On February 10, 2020, four Chinese nationals associated with the People’s Republic of China and the People’s Liberation Army were indicted for allegedly hacking into Equifax, the consumer credit reporting agency located in Atlanta, Georgia. The indictment alleges that between May 13, 2017, and July 30, 2017, the individuals conspired to hack into the Equifax database, maintain unauthorized access to the computers, and steal names, birth dates, and social security numbers of 145 million Americans. The hackers also allegedly obtained driver’s license numbers for at least 10 million Americans, and credit card numbers for 200,000 Americans.
According to the indictment, Equifax’s data compilation of Americans’ personally identifiable information constitutes a trade secret because it was proprietary and because Equifax took “reasonable measures to keep [it] secret.” Therefore, the indictment alleges, the data breach constituted a theft of trade secrets. The DOJ contends that the hack was one of several related data thefts organized by the Chinese military.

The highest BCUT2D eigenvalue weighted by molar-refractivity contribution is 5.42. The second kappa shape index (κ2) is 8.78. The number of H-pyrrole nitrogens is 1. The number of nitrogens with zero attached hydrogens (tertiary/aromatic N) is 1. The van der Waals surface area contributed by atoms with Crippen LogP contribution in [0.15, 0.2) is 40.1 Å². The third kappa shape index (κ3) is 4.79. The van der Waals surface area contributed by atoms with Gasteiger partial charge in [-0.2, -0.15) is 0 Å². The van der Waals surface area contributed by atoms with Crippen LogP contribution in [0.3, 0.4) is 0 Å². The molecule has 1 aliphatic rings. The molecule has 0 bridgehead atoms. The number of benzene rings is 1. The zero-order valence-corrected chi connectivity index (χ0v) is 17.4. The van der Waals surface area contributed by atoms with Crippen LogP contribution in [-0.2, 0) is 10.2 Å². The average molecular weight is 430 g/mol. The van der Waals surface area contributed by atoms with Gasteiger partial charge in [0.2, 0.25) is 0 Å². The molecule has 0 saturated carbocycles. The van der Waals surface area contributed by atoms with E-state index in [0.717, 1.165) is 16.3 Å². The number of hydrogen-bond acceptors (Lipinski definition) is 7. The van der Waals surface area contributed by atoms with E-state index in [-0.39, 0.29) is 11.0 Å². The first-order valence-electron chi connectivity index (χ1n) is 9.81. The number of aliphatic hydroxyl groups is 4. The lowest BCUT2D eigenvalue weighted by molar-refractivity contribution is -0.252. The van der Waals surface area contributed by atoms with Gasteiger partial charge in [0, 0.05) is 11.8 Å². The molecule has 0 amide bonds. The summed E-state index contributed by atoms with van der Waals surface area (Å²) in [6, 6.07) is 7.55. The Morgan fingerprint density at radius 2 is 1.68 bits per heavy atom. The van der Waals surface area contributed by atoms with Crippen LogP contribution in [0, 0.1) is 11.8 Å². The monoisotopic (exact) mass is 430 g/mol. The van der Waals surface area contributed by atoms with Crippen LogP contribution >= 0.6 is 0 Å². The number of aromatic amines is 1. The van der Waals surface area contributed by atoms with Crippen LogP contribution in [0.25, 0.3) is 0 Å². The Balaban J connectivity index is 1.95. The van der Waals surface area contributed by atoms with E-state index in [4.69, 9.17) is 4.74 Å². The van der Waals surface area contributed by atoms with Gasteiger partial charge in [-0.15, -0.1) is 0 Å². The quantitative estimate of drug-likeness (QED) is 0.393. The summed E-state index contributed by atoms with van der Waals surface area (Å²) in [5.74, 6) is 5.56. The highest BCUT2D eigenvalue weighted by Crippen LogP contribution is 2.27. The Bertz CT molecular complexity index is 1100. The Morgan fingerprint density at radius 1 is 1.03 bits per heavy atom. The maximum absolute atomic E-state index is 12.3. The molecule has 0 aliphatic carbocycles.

Attorney General William Barr noted during a news conference on February 10 that this was a deliberate “heist of sensitive information…as well as the hard work and intellectual property of an American company, by a unit of the Chinese military…” These comments are in step with the DOJ’s “China Initiative” announced in 2018 to prioritize economic espionage and theft of American trade secrets by Chinese actors. As we reported in both the 2018 and 2019 Year in Review, a number of other recent theft of trade secret cases have pursued this focus.
The charges brought against the four individuals are: computer fraud conspiracy, computer fraud and abuse: intentional damages, computer fraud and abuse: unauthorized access, conspiracy to commit economic espionage, economic espionage, conspiracy to commit wire fraud, and wire fraud. DOJ’s press release commends Equifax for “cooperat[ing] fully” and “provid[ing] valuable assistance in the investigation.”
TIP: It is important for companies to implement data protection measures, monitor their data access to prevent a potential data breach, and cooperate with government investigations into data hacks.